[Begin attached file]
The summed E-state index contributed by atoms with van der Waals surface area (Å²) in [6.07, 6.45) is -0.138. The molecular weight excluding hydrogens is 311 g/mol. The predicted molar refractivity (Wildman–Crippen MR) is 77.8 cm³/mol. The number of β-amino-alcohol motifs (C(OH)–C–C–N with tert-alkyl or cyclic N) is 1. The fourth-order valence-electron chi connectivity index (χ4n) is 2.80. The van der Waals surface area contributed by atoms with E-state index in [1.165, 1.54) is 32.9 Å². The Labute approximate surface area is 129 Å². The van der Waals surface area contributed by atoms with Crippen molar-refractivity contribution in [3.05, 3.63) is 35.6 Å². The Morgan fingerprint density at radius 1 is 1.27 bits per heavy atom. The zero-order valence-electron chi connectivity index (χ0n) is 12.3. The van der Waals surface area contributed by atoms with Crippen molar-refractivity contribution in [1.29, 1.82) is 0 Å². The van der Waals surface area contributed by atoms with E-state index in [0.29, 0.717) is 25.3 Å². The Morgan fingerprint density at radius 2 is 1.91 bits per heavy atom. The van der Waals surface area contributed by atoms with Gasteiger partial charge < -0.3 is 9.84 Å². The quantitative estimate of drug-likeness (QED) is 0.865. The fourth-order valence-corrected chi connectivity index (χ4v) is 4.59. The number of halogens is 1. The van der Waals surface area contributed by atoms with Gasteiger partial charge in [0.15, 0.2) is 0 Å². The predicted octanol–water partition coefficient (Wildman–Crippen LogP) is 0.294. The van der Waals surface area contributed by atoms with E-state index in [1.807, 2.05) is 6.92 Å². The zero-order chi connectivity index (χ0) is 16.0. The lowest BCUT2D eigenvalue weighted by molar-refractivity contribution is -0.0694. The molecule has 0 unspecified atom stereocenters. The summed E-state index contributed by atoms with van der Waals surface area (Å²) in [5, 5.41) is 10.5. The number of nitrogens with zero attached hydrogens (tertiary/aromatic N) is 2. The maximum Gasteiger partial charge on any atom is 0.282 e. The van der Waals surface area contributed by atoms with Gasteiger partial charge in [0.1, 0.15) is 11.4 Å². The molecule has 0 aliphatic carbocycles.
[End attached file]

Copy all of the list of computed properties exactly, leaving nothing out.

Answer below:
The summed E-state index contributed by atoms with van der Waals surface area (Å²) in [6.07, 6.45) is -0.138. The molecular weight excluding hydrogens is 311 g/mol. The predicted molar refractivity (Wildman–Crippen MR) is 77.8 cm³/mol. The number of β-amino-alcohol motifs (C(OH)–C–C–N with tert-alkyl or cyclic N) is 1. The fourth-order valence-electron chi connectivity index (χ4n) is 2.80. The van der Waals surface area contributed by atoms with E-state index in [1.165, 1.54) is 32.9 Å². The Labute approximate surface area is 129 Å². The van der Waals surface area contributed by atoms with Crippen molar-refractivity contribution in [3.05, 3.63) is 35.6 Å². The Morgan fingerprint density at radius 1 is 1.27 bits per heavy atom. The zero-order valence-electron chi connectivity index (χ0n) is 12.3. The van der Waals surface area contributed by atoms with Crippen molar-refractivity contribution in [1.29, 1.82) is 0 Å². The van der Waals surface area contributed by atoms with E-state index in [0.29, 0.717) is 25.3 Å². The Morgan fingerprint density at radius 2 is 1.91 bits per heavy atom. The van der Waals surface area contributed by atoms with Gasteiger partial charge < -0.3 is 9.84 Å². The quantitative estimate of drug-likeness (QED) is 0.865. The fourth-order valence-corrected chi connectivity index (χ4v) is 4.59. The number of halogens is 1. The van der Waals surface area contributed by atoms with Gasteiger partial charge in [0.15, 0.2) is 0 Å². The predicted octanol–water partition coefficient (Wildman–Crippen LogP) is 0.294. The van der Waals surface area contributed by atoms with E-state index in [1.807, 2.05) is 6.92 Å². The zero-order chi connectivity index (χ0) is 16.0. The lowest BCUT2D eigenvalue weighted by molar-refractivity contribution is -0.0694. The molecule has 0 unspecified atom stereocenters. The summed E-state index contributed by atoms with van der Waals surface area (Å²) in [5, 5.41) is 10.5. The number of nitrogens with zero attached hydrogens (tertiary/aromatic N) is 2. The maximum Gasteiger partial charge on any atom is 0.282 e. The van der Waals surface area contributed by atoms with Gasteiger partial charge in [0.1, 0.15) is 11.4 Å². The molecule has 0 aliphatic carbocycles.